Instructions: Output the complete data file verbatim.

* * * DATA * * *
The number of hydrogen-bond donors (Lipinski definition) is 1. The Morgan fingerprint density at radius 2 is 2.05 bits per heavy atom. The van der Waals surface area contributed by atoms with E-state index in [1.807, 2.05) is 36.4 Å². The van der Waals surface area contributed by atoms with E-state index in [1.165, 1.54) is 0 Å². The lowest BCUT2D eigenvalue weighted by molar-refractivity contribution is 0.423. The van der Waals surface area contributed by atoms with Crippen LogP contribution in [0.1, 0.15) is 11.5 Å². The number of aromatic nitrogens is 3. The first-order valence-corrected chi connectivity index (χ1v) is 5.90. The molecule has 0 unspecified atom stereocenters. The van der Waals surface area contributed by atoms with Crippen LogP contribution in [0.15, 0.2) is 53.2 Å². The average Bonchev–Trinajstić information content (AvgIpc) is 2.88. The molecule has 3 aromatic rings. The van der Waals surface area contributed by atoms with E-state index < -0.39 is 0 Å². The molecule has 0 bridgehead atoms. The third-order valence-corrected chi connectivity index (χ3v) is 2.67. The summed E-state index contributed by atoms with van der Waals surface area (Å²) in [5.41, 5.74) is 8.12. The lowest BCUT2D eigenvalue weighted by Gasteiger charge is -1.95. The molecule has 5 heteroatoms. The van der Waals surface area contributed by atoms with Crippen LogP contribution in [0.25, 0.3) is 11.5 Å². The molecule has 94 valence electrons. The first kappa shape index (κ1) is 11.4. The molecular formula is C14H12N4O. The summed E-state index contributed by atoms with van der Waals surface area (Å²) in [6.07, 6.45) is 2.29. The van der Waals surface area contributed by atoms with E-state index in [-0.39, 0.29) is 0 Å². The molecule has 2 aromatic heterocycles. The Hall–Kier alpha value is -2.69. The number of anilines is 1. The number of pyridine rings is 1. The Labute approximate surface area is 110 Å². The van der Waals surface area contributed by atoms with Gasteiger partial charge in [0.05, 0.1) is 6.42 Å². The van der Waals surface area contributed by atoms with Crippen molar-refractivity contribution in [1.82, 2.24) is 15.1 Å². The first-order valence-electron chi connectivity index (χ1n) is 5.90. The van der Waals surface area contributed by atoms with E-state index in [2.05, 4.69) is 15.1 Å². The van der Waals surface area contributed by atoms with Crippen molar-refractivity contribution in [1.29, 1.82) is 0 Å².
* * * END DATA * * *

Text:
The number of hydrogen-bond donors (Lipinski definition) is 1. The Morgan fingerprint density at radius 2 is 2.05 bits per heavy atom. The van der Waals surface area contributed by atoms with E-state index in [1.807, 2.05) is 36.4 Å². The van der Waals surface area contributed by atoms with E-state index in [1.165, 1.54) is 0 Å². The lowest BCUT2D eigenvalue weighted by molar-refractivity contribution is 0.423. The van der Waals surface area contributed by atoms with Crippen LogP contribution in [0.1, 0.15) is 11.5 Å². The number of aromatic nitrogens is 3. The first-order valence-corrected chi connectivity index (χ1v) is 5.90. The molecule has 0 unspecified atom stereocenters. The van der Waals surface area contributed by atoms with Crippen LogP contribution in [0.15, 0.2) is 53.2 Å². The average Bonchev–Trinajstić information content (AvgIpc) is 2.88. The molecule has 3 aromatic rings. The van der Waals surface area contributed by atoms with E-state index < -0.39 is 0 Å². The molecule has 0 bridgehead atoms. The third-order valence-corrected chi connectivity index (χ3v) is 2.67. The summed E-state index contributed by atoms with van der Waals surface area (Å²) in [5.41, 5.74) is 8.12. The lowest BCUT2D eigenvalue weighted by Gasteiger charge is -1.95. The molecule has 5 heteroatoms. The van der Waals surface area contributed by atoms with Crippen LogP contribution in [0.25, 0.3) is 11.5 Å². The molecule has 94 valence electrons. The first kappa shape index (κ1) is 11.4. The molecular formula is C14H12N4O. The summed E-state index contributed by atoms with van der Waals surface area (Å²) in [6.07, 6.45) is 2.29. The van der Waals surface area contributed by atoms with E-state index in [-0.39, 0.29) is 0 Å². The molecule has 2 aromatic heterocycles. The Hall–Kier alpha value is -2.69. The number of anilines is 1. The number of pyridine rings is 1. The Labute approximate surface area is 110 Å². The van der Waals surface area contributed by atoms with Gasteiger partial charge in [0.05, 0.1) is 6.42 Å². The van der Waals surface area contributed by atoms with Crippen molar-refractivity contribution in [1.82, 2.24) is 15.1 Å². The first-order valence-electron chi connectivity index (χ1n) is 5.90. The van der Waals surface area contributed by atoms with E-state index in [2.05, 4.69) is 15.1 Å². The van der Waals surface area contributed by atoms with Crippen molar-refractivity contribution in [1.29, 1.82) is 0 Å².